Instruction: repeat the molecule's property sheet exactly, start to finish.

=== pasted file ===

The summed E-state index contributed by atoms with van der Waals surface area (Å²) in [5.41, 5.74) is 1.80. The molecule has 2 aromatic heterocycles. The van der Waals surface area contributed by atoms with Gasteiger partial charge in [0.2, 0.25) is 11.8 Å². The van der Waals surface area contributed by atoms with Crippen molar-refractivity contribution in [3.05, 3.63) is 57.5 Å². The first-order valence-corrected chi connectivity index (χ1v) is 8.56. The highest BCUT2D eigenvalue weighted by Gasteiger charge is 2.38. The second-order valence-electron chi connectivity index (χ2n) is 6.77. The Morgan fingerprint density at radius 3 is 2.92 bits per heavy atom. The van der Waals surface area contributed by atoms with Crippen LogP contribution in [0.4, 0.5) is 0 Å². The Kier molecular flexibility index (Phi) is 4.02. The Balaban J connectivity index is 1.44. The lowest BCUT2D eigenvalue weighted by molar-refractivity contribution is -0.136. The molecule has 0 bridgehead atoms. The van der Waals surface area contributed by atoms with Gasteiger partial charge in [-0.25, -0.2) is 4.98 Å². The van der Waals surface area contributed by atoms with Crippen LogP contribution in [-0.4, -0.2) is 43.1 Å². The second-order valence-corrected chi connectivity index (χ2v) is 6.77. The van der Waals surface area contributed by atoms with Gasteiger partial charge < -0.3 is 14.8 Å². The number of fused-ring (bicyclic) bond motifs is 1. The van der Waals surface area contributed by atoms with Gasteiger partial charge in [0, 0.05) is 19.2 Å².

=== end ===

The summed E-state index contributed by atoms with van der Waals surface area (Å²) in [5.41, 5.74) is 1.80. The molecule has 2 aromatic heterocycles. The van der Waals surface area contributed by atoms with Gasteiger partial charge in [0.2, 0.25) is 11.8 Å². The van der Waals surface area contributed by atoms with Crippen molar-refractivity contribution in [3.05, 3.63) is 57.5 Å². The first-order valence-corrected chi connectivity index (χ1v) is 8.56. The highest BCUT2D eigenvalue weighted by Gasteiger charge is 2.38. The second-order valence-electron chi connectivity index (χ2n) is 6.77. The Morgan fingerprint density at radius 3 is 2.92 bits per heavy atom. The van der Waals surface area contributed by atoms with Crippen LogP contribution in [0.4, 0.5) is 0 Å². The Kier molecular flexibility index (Phi) is 4.02. The Balaban J connectivity index is 1.44. The lowest BCUT2D eigenvalue weighted by molar-refractivity contribution is -0.136. The molecule has 0 bridgehead atoms. The van der Waals surface area contributed by atoms with Gasteiger partial charge in [-0.25, -0.2) is 4.98 Å². The van der Waals surface area contributed by atoms with Crippen LogP contribution in [-0.4, -0.2) is 43.1 Å². The second-order valence-corrected chi connectivity index (χ2v) is 6.77. The van der Waals surface area contributed by atoms with Gasteiger partial charge < -0.3 is 14.8 Å². The number of fused-ring (bicyclic) bond motifs is 1. The van der Waals surface area contributed by atoms with Gasteiger partial charge in [0, 0.05) is 19.2 Å².